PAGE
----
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Food by VICE

Momofuku's Josh Pinsky Loves Meat Pinwheels and Wish-Bone Italian Dressing

"I would love to be the brand ambassador. I hope they reach out."

by Danielle Wayda
Jan 14 2019, 11:00pm

All photos by the author.

Welcome to Fridge Tours, where we peek inside the personal refrigerators of chefs, bartenders, and food world personalities to see how they eat off the clock, in the privacy of their own homes. For our next installment, we visited chef Josh Pinsky of Momofuku in his Bushwick, Brooklyn apartment.

When I arrive at Josh Pinsky’s apartment in the midst of a bunch of warehouses in Bushwick, it’s a cold morning in early December, all the colder for being just barely 8 AM. The Momofuku Ko chef will need to be in the restaurant all day for office work, so he asked me to come over bright and early. Fortunately, he’s kind enough to greet me with a cup of hot coffee even as he sips the tonic that his girlfriend, Jenna, makes for him almost every day—turmeric, ginger, lemon, and a host of powders and tinctures. But don’t be fooled into thinking it’s all health food up in here—the snacks, it turns out, are just hiding in the cabinet.

Name­­: Joshua Pinsky

Title: Corporate chef for Momofuku Group

Neighborhood: Bushwick

How long have you lived here? Two and a half years.

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I ask because we saw one chef’s fridge just two weeks after he moved in, and it was very clearly not indicative of how it’ll look after it’s been lived in for a while.
Oh no, this is how it always is. We just did an opening [of a Momofuku restaurant], but there’s usually a lot of food because I cook at home. There’s a lot of stuff in the fridge, but it’s mostly just…stuff. We just got those two cases of royal pears from Oregon that Jenna’s mom sends everyone every year.

Are these the Harry and David pears?
Yeah.

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That’s so funny.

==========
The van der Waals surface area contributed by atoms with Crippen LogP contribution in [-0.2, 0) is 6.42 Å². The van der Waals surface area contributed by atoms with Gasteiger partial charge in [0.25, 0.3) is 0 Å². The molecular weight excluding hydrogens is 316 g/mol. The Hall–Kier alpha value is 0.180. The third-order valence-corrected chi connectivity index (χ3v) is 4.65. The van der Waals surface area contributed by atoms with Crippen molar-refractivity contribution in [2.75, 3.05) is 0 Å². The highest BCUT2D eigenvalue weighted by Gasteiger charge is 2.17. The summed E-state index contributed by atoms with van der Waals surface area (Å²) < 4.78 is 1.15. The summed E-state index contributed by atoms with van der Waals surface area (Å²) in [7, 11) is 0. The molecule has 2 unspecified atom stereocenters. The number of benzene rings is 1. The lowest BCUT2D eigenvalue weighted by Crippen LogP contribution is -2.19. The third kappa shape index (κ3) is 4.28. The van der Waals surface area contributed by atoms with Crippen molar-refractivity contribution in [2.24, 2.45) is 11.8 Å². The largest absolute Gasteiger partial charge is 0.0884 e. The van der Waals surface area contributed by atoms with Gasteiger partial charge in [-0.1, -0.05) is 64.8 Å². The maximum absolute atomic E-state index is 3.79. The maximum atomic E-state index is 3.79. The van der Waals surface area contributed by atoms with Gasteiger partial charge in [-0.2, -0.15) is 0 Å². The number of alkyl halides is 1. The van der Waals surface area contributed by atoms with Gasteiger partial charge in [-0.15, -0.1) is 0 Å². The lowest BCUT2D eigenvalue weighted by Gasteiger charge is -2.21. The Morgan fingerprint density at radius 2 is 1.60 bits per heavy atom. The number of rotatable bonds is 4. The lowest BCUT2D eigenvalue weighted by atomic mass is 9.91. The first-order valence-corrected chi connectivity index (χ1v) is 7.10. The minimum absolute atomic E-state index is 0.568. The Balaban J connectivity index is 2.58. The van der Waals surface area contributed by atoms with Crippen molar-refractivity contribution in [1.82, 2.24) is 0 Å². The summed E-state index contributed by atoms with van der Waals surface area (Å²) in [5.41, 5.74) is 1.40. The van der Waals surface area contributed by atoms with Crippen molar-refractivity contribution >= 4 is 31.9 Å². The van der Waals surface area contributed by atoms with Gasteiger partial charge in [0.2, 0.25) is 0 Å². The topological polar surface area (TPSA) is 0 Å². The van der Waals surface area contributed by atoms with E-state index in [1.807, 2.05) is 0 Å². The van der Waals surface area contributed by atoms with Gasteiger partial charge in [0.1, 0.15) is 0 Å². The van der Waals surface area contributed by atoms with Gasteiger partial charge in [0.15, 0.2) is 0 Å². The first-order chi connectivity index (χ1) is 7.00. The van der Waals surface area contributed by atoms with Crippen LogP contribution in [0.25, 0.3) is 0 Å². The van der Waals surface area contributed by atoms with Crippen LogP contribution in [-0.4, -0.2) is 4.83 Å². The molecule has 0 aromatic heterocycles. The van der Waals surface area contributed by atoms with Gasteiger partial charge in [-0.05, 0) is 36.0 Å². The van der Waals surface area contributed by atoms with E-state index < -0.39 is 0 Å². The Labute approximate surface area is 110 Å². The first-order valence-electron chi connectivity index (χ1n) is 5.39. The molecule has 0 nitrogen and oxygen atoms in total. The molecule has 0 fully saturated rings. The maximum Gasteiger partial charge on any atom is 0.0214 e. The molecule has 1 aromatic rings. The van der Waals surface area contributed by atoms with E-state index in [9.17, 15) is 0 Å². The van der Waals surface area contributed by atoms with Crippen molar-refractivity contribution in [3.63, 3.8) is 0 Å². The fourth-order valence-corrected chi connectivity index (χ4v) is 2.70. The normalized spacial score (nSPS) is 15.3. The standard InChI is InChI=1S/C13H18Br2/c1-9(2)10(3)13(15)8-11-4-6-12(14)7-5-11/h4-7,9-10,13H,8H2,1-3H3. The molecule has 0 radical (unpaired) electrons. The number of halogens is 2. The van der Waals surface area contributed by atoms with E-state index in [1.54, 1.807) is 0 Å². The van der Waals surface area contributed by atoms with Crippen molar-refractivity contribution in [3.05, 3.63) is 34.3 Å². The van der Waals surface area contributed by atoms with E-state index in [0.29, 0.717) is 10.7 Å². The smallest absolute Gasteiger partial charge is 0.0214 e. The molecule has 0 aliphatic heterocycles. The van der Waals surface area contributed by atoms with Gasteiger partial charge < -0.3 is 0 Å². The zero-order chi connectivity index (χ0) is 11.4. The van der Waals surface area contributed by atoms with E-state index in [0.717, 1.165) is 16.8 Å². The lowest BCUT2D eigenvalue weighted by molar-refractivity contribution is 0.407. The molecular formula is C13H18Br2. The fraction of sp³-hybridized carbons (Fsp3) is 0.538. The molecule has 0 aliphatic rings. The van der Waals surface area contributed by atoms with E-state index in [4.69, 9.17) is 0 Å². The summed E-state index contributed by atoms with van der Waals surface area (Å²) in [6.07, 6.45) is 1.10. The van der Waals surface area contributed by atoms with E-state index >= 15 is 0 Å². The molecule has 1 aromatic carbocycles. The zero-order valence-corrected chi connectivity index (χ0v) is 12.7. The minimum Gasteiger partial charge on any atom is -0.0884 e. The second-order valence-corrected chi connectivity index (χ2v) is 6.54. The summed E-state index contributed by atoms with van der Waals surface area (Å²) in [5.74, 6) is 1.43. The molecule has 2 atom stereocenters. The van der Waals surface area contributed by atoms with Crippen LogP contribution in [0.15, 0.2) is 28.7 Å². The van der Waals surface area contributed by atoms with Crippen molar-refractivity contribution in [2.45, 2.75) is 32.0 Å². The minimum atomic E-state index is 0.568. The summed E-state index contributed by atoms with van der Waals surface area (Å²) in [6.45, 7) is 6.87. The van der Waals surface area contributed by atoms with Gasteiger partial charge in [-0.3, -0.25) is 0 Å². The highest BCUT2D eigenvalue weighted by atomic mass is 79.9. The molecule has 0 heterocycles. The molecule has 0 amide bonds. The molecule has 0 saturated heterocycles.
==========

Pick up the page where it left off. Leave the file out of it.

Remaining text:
I had no idea what they were until I had one four years ago and was like, “Oh, yeah, these are really good.” The other case is for her twin sister; she doesn’t get packages at her apartment, so her mom sends everything here.

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So tell me about the condiment situation. What are the things you have to have, between the two of you.
Well she doesn’t really eat a lot of condiments. This [picks up bottle of Newman’s Own] was left over from when her sister got married and I cooked dinner for the family, and I bought them dressing. But this [picks up Wish-Bone Italian dressing] is the only thing that’s always in-house. This is the most important thing in the whole fridge.

Why?
Because I put it on everything. On everything. [Jenna, from living room: “Oh yeah, that’s his thing.”] Just, childhood. They have three Italians and “House” is the best of the three. ... I would love to be the brand ambassador. I hope they reach out.

What are your fridge staples? What do you make sure is always stocked?
The Wish-Bone, her grapefruit [LaCroix] sodas, the Claussen pickles—it’s what I grew up eating, it’s by far the best pickle—she likes yogurt, so there’s always that. [La Esquina] is the best brand salsa you can buy in New York. I think I probably eat a jar of salsa, almost two, every week.

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Frozen bananas to be turned into banana bread.

How long have you been with Momofuku?
Seven years and six days.

And how many of the restaurants have you worked for or opened?